Concerned teachers and employees warned administrators at a Virginia elementary school three times that a 6-year-old boy had a gun and was threatening other students in the hours before he shot and wounded a teacher, “but the administration could not be bothered,” a lawyer for the teacher said Wednesday.
Diane Toscano, an attorney for Abigail Zwerner, said during a news conference that she has notified the Newport News School Board that her client, a 25-year-old teacher at Richneck Elementary School, plans to sue the district over the Jan. 6 shooting, which left Zwerner with serious injuries.
“On that day, over the course of a few hours, three different times — three times — school administration was warned by concerned teachers and employees that the boy had a gun on him at the school and was threatening people. But the administration could not be bothered,” Toscano said.
She said that around 12:30 p.m., one teacher told administrators that she had taken it upon herself to search the boy’s book bag but warned that she thought he had the gun in his pocket. Toscano said that after 1 p.m., another boy told his teacher that the student had shown him the gun and threatened to shoot him, and that the teacher reported the conversation to administrators.
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Another employee later asked for permission to search the boy after hearing about the gun but “was told to wait the situation out because the school day was almost over,” Toscano said.
Zwerner had also told school administrators at around 11:15 a.m. that day that the boy had threatened to beat up another child.
The shooting raised questions over security at the school and stunned Newport News, a city of about 185,000 people roughly 70 miles southeast of Richmond.
Police Chief Steve Drew has repeatedly characterized the shooting as “intentional,” saying the boy aimed at Zwerner and fired one round, striking her in the hand and chest. Zwerner was hospitalized for nearly two weeks but is now recovering at home, a hospital spokesperson said.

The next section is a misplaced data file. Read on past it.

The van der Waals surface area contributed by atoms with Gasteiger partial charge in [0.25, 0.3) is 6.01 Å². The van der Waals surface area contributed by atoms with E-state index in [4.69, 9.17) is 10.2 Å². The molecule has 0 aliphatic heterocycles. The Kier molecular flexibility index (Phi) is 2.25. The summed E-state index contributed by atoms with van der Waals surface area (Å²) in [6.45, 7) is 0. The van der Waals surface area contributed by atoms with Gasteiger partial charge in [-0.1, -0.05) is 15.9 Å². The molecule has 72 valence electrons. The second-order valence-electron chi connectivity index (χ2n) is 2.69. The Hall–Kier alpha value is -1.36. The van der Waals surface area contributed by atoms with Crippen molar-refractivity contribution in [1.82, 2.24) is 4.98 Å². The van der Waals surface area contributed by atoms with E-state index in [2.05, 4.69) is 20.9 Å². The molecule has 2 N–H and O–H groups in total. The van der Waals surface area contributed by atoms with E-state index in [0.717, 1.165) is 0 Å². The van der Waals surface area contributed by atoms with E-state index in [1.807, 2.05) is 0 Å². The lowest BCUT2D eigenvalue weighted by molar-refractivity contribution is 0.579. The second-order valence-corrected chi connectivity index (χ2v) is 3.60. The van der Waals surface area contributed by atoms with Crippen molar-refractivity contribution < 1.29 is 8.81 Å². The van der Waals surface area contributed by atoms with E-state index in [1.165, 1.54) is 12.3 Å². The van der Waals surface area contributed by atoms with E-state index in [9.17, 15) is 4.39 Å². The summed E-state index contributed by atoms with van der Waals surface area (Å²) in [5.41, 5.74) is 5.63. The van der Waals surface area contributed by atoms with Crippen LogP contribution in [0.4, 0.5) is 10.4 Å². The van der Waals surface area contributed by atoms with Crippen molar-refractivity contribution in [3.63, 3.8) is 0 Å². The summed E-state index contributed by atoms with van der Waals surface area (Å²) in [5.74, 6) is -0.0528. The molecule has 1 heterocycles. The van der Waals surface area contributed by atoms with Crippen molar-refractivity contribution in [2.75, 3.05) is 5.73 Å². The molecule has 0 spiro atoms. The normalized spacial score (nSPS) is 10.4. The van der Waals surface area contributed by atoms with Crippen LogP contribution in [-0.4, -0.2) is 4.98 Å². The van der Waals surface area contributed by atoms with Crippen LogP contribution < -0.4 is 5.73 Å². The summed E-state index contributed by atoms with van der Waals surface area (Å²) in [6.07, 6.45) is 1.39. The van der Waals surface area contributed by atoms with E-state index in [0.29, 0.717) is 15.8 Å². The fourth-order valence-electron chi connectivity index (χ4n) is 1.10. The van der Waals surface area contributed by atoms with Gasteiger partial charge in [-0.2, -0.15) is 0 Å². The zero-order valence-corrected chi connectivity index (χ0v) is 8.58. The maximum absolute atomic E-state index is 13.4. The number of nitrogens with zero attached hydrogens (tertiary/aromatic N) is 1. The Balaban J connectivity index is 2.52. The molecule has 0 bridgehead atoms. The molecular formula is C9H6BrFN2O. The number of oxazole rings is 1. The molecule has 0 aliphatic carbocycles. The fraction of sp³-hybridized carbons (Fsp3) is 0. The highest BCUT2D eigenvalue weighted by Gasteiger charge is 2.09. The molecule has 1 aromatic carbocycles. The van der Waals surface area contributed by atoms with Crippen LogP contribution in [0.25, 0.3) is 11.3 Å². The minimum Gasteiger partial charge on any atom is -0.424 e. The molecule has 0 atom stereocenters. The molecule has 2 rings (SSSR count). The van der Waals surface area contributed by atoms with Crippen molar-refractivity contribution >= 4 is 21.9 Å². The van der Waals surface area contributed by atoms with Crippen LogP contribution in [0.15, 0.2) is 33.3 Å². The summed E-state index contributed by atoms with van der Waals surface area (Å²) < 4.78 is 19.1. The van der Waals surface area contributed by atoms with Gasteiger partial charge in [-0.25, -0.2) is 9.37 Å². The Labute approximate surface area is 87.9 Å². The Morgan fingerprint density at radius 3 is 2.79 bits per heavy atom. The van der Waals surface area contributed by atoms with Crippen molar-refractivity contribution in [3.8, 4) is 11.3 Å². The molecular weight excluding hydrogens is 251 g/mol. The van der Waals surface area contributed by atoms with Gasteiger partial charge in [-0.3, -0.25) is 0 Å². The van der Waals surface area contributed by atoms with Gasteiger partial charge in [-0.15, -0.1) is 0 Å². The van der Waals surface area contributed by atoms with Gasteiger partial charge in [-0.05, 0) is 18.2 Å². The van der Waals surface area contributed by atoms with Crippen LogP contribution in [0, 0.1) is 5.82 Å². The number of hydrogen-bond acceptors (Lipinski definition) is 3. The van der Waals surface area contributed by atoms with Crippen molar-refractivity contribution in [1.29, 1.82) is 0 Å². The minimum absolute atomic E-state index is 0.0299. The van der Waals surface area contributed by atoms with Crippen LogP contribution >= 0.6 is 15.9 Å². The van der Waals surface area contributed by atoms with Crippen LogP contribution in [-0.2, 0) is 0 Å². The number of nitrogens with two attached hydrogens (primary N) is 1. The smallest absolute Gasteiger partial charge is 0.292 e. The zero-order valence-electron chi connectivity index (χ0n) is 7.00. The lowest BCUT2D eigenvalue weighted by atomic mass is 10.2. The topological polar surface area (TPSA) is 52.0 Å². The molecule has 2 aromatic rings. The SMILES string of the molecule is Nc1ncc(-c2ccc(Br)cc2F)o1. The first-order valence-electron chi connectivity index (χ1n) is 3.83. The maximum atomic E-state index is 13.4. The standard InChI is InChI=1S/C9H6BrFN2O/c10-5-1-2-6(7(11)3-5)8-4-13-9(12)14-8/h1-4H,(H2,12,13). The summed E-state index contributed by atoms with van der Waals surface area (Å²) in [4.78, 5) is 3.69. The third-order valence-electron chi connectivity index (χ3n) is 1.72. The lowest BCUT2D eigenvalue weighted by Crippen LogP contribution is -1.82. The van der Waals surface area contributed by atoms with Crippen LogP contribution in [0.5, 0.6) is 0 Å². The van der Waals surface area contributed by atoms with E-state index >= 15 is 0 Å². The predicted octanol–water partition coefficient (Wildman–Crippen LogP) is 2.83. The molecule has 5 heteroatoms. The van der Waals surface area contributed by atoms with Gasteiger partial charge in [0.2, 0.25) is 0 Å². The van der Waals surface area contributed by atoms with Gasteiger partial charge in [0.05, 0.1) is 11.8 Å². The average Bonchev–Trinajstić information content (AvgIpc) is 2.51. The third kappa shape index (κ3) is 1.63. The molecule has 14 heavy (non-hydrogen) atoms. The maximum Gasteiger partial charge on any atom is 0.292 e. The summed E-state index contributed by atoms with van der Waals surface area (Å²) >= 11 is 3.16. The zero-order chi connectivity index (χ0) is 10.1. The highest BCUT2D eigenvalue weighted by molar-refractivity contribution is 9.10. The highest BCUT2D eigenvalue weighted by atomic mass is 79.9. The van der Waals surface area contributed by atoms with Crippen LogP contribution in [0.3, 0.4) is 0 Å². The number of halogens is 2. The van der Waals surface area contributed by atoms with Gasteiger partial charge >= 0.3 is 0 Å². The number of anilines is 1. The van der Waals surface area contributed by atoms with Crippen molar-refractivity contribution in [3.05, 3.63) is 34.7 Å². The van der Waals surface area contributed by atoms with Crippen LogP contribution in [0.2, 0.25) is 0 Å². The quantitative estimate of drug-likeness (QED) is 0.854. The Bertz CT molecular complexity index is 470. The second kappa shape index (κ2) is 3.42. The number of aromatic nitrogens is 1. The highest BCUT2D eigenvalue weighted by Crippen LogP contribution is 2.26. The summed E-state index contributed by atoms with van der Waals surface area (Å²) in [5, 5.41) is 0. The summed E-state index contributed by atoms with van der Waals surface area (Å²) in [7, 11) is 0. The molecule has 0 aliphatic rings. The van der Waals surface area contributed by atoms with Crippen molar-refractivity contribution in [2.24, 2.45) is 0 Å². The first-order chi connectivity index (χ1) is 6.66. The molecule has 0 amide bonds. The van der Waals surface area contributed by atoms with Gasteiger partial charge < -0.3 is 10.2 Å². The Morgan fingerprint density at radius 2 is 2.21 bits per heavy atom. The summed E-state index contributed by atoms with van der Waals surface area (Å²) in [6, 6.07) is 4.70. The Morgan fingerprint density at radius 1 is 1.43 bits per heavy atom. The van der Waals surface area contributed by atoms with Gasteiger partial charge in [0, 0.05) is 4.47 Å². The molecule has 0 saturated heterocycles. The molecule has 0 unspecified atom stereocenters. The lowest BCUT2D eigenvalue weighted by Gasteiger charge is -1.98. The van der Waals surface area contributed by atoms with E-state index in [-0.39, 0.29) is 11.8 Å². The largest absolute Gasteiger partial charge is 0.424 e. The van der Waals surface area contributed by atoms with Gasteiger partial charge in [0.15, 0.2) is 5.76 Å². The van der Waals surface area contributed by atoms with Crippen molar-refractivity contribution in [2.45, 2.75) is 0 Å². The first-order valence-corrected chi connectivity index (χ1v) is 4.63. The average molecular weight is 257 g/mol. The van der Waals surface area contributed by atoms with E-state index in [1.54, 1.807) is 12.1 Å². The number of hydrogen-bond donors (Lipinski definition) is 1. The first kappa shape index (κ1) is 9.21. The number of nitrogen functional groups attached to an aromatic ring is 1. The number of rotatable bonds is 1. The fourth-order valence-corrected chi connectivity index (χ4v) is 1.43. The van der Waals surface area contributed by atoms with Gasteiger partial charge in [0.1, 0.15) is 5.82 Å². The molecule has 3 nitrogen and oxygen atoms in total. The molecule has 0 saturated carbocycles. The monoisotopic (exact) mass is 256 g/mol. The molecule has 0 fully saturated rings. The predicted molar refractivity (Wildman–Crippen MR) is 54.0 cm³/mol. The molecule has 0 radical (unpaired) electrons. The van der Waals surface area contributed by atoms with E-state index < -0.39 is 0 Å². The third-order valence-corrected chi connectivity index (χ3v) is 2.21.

Schools Superintendent George Parker III has said that at least one administrator was told on the day of the shooting that the boy might have had a weapon, but no weapon was found when his backpack was searched.
Police have said school officials did not tell them about that tip before the shooting, which happened hours later.
The boy’s mother legally purchased the gun used in the shooting, police said. The boy’s family said in a statement last week that the gun was “secured.” The family’s attorney, James Ellenson, told the Associated Press that his understanding was that the gun was in the woman’s closet on a shelf well over six feet high and had a trigger lock that required a key.
The family also said in its statement that the boy has an “acute disability” and was under a care plan “that included his mother or father attending school with him and accompanying him to class every day.” The week of the shooting was the first when a parent was not in class with him, the family said.
The Newport News School Board will hold a special meeting Wednesday evening to vote on a separation agreement and severance package for Parker, according to a posted agenda. The board is also scheduled to vote on a new interim superintendent.
Killings of journalists around the world jumped by 50% in 2022 compared with the previous year, driven largely by attacks in Ukraine, Mexico and Haiti.
According to a report this week by the New York-based Committee to Protect Journalists, at least 67 news media workers were killed worldwide in 2022, the highest number since 2018. Journalists in the three countries say the increased danger has forced them to work under extreme stress.
The effect is particularly notable in Haiti, where seven journalists were killed in 2022, a huge number for a small island country of about 12 million people. Some were killed by violent street gangs that have basically taken over the capital, Port au Prince, but at least two were shot by police.
Radio Caraibes reporter Mackenson Remy, who still covers news on the street, said journalists no longer know whom to trust.
“Reporting in Haiti nowadays is extremely difficult for journalists, specifically in the capital,” Remy said. “Corruption is all over the place; there is no one you are able to count on.